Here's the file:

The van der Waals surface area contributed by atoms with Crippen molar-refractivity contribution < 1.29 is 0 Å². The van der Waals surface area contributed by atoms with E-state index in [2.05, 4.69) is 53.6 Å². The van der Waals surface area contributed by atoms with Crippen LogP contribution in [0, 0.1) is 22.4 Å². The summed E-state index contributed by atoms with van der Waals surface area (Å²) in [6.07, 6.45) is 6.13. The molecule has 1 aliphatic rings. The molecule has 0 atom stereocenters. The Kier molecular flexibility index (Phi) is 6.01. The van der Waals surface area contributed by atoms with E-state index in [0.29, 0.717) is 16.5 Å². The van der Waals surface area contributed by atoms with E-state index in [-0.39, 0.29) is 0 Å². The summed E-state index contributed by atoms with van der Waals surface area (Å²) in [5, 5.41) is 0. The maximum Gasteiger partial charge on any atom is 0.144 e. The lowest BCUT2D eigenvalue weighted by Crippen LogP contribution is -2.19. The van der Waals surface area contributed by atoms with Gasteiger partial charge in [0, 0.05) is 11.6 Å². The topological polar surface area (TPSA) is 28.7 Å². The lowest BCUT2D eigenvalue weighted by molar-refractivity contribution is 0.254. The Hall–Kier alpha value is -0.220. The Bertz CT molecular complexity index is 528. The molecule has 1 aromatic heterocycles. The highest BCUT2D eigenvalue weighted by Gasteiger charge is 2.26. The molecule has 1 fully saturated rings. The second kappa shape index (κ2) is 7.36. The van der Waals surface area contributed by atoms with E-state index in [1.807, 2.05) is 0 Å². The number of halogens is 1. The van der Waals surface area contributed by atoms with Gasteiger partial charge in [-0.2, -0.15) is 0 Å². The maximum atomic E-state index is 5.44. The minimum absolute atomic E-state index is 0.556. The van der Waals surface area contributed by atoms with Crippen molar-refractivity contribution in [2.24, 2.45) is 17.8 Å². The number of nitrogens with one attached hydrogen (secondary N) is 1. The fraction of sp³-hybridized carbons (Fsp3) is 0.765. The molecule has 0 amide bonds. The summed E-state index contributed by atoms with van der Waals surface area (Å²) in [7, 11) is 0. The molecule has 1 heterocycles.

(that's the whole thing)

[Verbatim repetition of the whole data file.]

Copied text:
The van der Waals surface area contributed by atoms with Crippen molar-refractivity contribution < 1.29 is 0 Å². The van der Waals surface area contributed by atoms with E-state index in [2.05, 4.69) is 53.6 Å². The van der Waals surface area contributed by atoms with Crippen LogP contribution in [0, 0.1) is 22.4 Å². The summed E-state index contributed by atoms with van der Waals surface area (Å²) in [6.07, 6.45) is 6.13. The molecule has 1 aliphatic rings. The molecule has 0 atom stereocenters. The Kier molecular flexibility index (Phi) is 6.01. The van der Waals surface area contributed by atoms with E-state index in [0.29, 0.717) is 16.5 Å². The van der Waals surface area contributed by atoms with E-state index in [-0.39, 0.29) is 0 Å². The summed E-state index contributed by atoms with van der Waals surface area (Å²) in [5, 5.41) is 0. The maximum Gasteiger partial charge on any atom is 0.144 e. The lowest BCUT2D eigenvalue weighted by Crippen LogP contribution is -2.19. The van der Waals surface area contributed by atoms with Gasteiger partial charge in [0, 0.05) is 11.6 Å². The topological polar surface area (TPSA) is 28.7 Å². The lowest BCUT2D eigenvalue weighted by molar-refractivity contribution is 0.254. The Hall–Kier alpha value is -0.220. The Bertz CT molecular complexity index is 528. The molecule has 1 aromatic heterocycles. The highest BCUT2D eigenvalue weighted by Gasteiger charge is 2.26. The molecule has 1 fully saturated rings. The second kappa shape index (κ2) is 7.36. The van der Waals surface area contributed by atoms with E-state index in [1.807, 2.05) is 0 Å². The number of halogens is 1. The van der Waals surface area contributed by atoms with Gasteiger partial charge in [-0.2, -0.15) is 0 Å². The maximum atomic E-state index is 5.44. The minimum absolute atomic E-state index is 0.556. The van der Waals surface area contributed by atoms with Crippen molar-refractivity contribution in [2.24, 2.45) is 17.8 Å². The number of nitrogens with one attached hydrogen (secondary N) is 1. The fraction of sp³-hybridized carbons (Fsp3) is 0.765. The molecule has 0 amide bonds. The summed E-state index contributed by atoms with van der Waals surface area (Å²) in [7, 11) is 0. The molecule has 1 heterocycles.